Local firefighters honor 9/11 heroes with stair climb at World Trade Center
By Chris Yow
TRUSSVILLE — September 11, 2001 is a date etched into the minds of Americans. That day, nearly 3,000 people died in the rubble of the World Trade Center. Of those who died, 343 of them were firefighters.
Three years ago, John Mills, whose father was among the victims, and Chris Barber, an Auburn graduate who moved to New York City to work for FDNY, wanted to honor those who died. The result is what is now known as the New York City Firefighter Stair Climb.
The climb is held each year in March, and this year two local men volunteered to honor the fallen and join the climb. Trussville resident and Hueytown firefighter JP Powell and Trussville Fire and Rescue employee Evan Massey each went to New York City for the event,
Massey had to persuade Powell to go with him, but the two were able to strike a deal.
“The deal was I would do this if he would run the Mercedes half marathon with me,” Powell said. “It worked out because that ended up being how we trained. If you can run a half, you can climb some stairs.”
Massey said the stair climb was tough, but knowing why they were climbing was motivation. In fact, the event only allows 343 participants. Each participant is given a badge with the name and photo of one of the fallen.
“It makes it real when you see where this happened and put a face and name to the people you’re honoring,” Powell said. “When they first send you the email of the person you’re climbing for, the first thing you do is go to Google and start researching them. When you start diving in and researching these people, it’s surreal.”
When Massey searched for the man he was climbing in honor of, he knew this was something he wanted to do.
“Richie Muldowney was on Ladder 7. There’s probably 20 minutes of YouTube videos on this guy,” Massey said. “I watched them before I went, and it hit me that he was who I was climbing for. When you put a story to your climb, it gives you a sense of purpose.”
Being in New York City at the site of this tragedy can give off an uneasy or even scary feeling.
“It was eerie walking down by the memorial knowing nearly 3,000 people died in this one little area,” Powell said. “Watching it on TV was one thing, but actually going down there and seeing the footprint of the buildings is really crazy.”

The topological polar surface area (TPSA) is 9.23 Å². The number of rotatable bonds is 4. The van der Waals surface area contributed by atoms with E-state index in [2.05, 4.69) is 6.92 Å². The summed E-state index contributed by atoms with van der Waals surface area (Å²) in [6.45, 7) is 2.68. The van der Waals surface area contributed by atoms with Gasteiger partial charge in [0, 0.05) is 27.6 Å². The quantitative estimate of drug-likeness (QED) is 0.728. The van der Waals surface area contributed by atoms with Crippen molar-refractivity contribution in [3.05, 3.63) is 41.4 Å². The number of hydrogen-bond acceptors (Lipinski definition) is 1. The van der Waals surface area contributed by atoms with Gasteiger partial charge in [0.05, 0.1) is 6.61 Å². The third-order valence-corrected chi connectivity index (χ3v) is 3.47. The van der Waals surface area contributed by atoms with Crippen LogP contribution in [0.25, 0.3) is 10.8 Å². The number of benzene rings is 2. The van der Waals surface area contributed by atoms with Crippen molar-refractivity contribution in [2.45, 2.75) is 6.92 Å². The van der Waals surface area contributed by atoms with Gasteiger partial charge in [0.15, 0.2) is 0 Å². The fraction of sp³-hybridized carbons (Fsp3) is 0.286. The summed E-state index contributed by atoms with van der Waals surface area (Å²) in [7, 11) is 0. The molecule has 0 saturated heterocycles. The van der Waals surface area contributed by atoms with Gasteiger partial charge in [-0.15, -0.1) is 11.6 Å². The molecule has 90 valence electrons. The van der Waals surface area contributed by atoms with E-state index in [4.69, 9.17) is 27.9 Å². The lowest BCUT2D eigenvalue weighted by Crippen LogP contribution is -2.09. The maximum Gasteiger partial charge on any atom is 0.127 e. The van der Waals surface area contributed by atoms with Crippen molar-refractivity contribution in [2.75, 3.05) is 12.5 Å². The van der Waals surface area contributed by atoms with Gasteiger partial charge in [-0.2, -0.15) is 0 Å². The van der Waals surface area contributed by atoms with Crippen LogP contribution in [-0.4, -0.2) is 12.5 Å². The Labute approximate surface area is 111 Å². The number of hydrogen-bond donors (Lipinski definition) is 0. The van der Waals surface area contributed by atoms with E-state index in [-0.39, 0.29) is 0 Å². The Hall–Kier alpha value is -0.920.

Of the 343 firefighters, Massey said many of them were from all over the globe. All wearing their gear, better known as turnouts in the industry, those 343 men climbed in honor of someone who died. It didn’t matter where the firefighters were from, each of them were there for the same reason.
“No matter where you’re at, we do the same job. We’re all one across the world,” Massey said.
But all of those who showed up in their honor were there because they wanted to be there. Massey said it feels different when you think about the reason those men and women went into the buildings on September 11.
“They went to work that day just like we do,” he said. “They were just doing their job, trying to get to the top. It was just another day for them. We just signed up to climb stairs.”
Once they were climbing the focus was on the climb, but there were some obvious differences from their experience.
“We had water stations throughout, and they didn’t have that luxury,” Massey said of those who fought that fire. “They had gear on and they were going to work. They climbed 78 stories and that’s the highest they got. They reached the bottom fire floor and they went to work.”
When Powell and Massey reached that floor, the feeling of pride hit them.
“When we were up on the 78th floor, you can look down on the reflecting pools it’s kind of surreal,” Powell said. “Looking at all the names of the ones who died around the reflecting pools. They probably had zero thought in their mind about the south tower collapsing. Nobody thought it was really possible.”
Climbing 78 flights of stairs in full turnouts didn’t seem possible for Powell and Massey when they began training, but when they finished — it was worth it.
Powell finished 114th overall and Massey finished 116th in the race, but their experience wasn’t about the race.
“At first you don’t think about anything but climbing,” Powell said.
But when it was over, the pride hit. Not only did these two local heroes climb the steps of the new World Trade Center for themselves, but they did it for the men and women who died fighting to save the lives of Americans.